Edward Linsmier Shoots National Geographic Fellow Dan Buettner for AARP

Feb 4, 2020
Photographer Spotlight

Okay, I know what you’re thinking: what on earth does an author and Nat Geo fellow have to do with AARP?

Even though it seems like we mistakenly combined assignments, we most certainly did not. Here’s the connection: award-winning journalist Dan Buettner pinpointed the five places in the world — labelled Blue Zones, which doubles as the name of Dan's book — where people live the longest, healthiest lives. His work focused on the diets of the individuals who call Okinawa, Japan; Sardinia, Italy; Nicoya, Costa Rica; Icaria, Greece; and Loma Linda, California home.

Beginning tear

Makes sense why AARP would want to talk to this guy for its monthly bulletin, doesn’t it? Now, here’s the catch: Dan isn’t a chef, but food is at the heart of this story. Thus, Edward Linsmier’s biggest challenge was shooting Dan with food in a way that didn’t make it seem like he was some kind of restaurateur.

I was contacted by one of my favorite editors, Michael Wichita, about photographing a portrait assignment of Dan and his Blue Zones food project. They were hesitant to incorporate food in a way that might inadvertently make him appear to be a chef or something else too far apart from the project. Michael asked me what I thought we could do, and we started brainstorming. We floated some concepts and hashed out some ideas that resulted in Michael putting trust in me to get it done.

Cool shot

The main idea going into the shoot was to have Dan on AstroTurf surrounded by foods from his book.


We shot at One Source Studios in Miami, a place I highly recommend! I knew they stocked a full selection of seamless backdrops, so we chose a blue seamless to use in addition to the AstroTurf. It was almost an afterthought, but I'm glad we used it as it ended up providing some of my favorite images from the shoot. Michael was thrilled with the images and the variety of sets we pulled together — about five in two or so hours.

Efficient work from Edward, who didn’t start in the portraiture sphere but has since made it one of his specialties. And although he’s gotten better at running this kind of shoot, having a subject like Dan nonetheless made things easier.

Coming from a documentary photography background, it took me years to get comfortable directing people on set for portraits. I feel like I'm pretty decent at that now, but some subjects just take it and run with it and that's what Dan did.

Thanks Lindsay!

We had a great time working with him; he improvised almost every pose. He needed very little direction and navigated his end of the shoot flawlessly. He was also very open to ideas and really ran with the energy. If only everyone was that easy to work with!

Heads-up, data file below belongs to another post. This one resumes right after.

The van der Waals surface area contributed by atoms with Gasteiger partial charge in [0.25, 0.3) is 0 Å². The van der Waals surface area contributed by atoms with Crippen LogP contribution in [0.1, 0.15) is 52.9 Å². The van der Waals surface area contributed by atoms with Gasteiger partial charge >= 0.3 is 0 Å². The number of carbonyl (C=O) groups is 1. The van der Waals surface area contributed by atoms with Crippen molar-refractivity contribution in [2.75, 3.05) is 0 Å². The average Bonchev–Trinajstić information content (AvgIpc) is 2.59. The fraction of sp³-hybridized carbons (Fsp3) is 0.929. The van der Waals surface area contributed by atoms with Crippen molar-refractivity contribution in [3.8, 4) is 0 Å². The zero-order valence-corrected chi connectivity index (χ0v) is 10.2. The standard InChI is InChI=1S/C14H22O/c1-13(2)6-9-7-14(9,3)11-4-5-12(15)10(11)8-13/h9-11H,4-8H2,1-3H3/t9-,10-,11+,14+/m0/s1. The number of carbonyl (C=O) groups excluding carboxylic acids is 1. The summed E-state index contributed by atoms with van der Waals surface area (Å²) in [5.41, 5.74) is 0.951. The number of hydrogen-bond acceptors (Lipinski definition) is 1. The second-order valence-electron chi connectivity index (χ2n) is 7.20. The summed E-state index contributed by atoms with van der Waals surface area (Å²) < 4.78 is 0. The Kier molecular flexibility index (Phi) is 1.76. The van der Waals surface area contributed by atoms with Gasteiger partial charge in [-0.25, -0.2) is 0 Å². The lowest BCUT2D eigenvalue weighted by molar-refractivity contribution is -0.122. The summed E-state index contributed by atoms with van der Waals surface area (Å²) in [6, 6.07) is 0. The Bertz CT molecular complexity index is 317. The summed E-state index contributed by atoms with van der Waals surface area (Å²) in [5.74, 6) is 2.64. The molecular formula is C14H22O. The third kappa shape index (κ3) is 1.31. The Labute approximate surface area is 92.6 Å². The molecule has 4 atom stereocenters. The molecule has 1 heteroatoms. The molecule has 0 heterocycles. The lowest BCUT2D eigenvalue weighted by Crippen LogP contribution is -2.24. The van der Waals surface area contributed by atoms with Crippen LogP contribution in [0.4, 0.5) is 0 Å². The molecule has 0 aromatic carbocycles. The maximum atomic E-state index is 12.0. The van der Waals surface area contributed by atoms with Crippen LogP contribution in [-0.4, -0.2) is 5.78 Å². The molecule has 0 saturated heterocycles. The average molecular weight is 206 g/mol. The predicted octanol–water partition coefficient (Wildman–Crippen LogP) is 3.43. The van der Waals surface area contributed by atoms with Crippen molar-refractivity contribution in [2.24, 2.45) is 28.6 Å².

Though an Emmy-winning filmmaker, best-selling author, and well-respected activist, Dan isn’t necessarily a household name. Learn just a few of his ideas, however, and you’ll never forget him. One big takeaway from his AARP interview: the main foods in the Blue Zones are tubers, grains, greens, nuts, and beans. “It’s the peasant diet,” says Dan.

Another important piece of information: Dan is incorporating the Blue Zone approach into communities across America, including Fort Worth, Texas. Lifestyle changes are rather difficult to implement en masse. Here’s what Dan shared with AARP about his approach:

The way we did it was not trying to convince one million people in the Fort Worth area to eat their veggies, start running, and socialize more. We did it by changing the environment. We said, ‘here are 30 things that have worked elsewhere — such as adding sidewalks and bike lanes and creating ordinances to encourage nonsmoking. Pick eight of them and we’ll help you implement them over the next three years.’

Partly as a result of Dan’s visionary work, Fort Worth’s smoking rate has decreased by 31 percent since 2014. Learning about Dan’s forward-thinking goals helped Edward get a better idea of the author as he researched his subject, but the Florida resident still couldn’t have imagined how smoothly things ended up going on shoot day.   

I hadn't heard of Dan prior to the shoot, so I tried to do as much homework as possible. There really is no way to tell what it's going to be like working with someone, so I just keep an open mind. But Dan was awesome — a true professional and a very energetic and positive person.

This is how you should frame the camera

Dan’s upbeat, optimistic disposition set the tone for a loose yet productive day for all involved. If the outtakes are any indication, Edward and his team had a blast hanging out with a fun-loving person whose findings are incredibly important for people all around the world.

By far my favorite things about photography these days are working with a great crew on set, managing all the energy into a fun, cohesive work environment, and having everything fall into place.

Thanks Lindsay!

From start to finish, this shoot was an example of why I love what I do: an editor that I respect put his trust in me to come up with something different under relatively specific time restraints and I was able to manage the resources at my disposal to pull together a great crew at an awesome studio.


We came away with some fun, artful images that spoke to the story and made everyone happy. It doesn't get much better than that!


First Assistant: Ben Rusnak
Food Stylist: Stacey Stolman
Groomer: Steph Gimson
Studio: One Source Studios, Inc. 

Check out more of Edward's work at edwardlinsmier.com.

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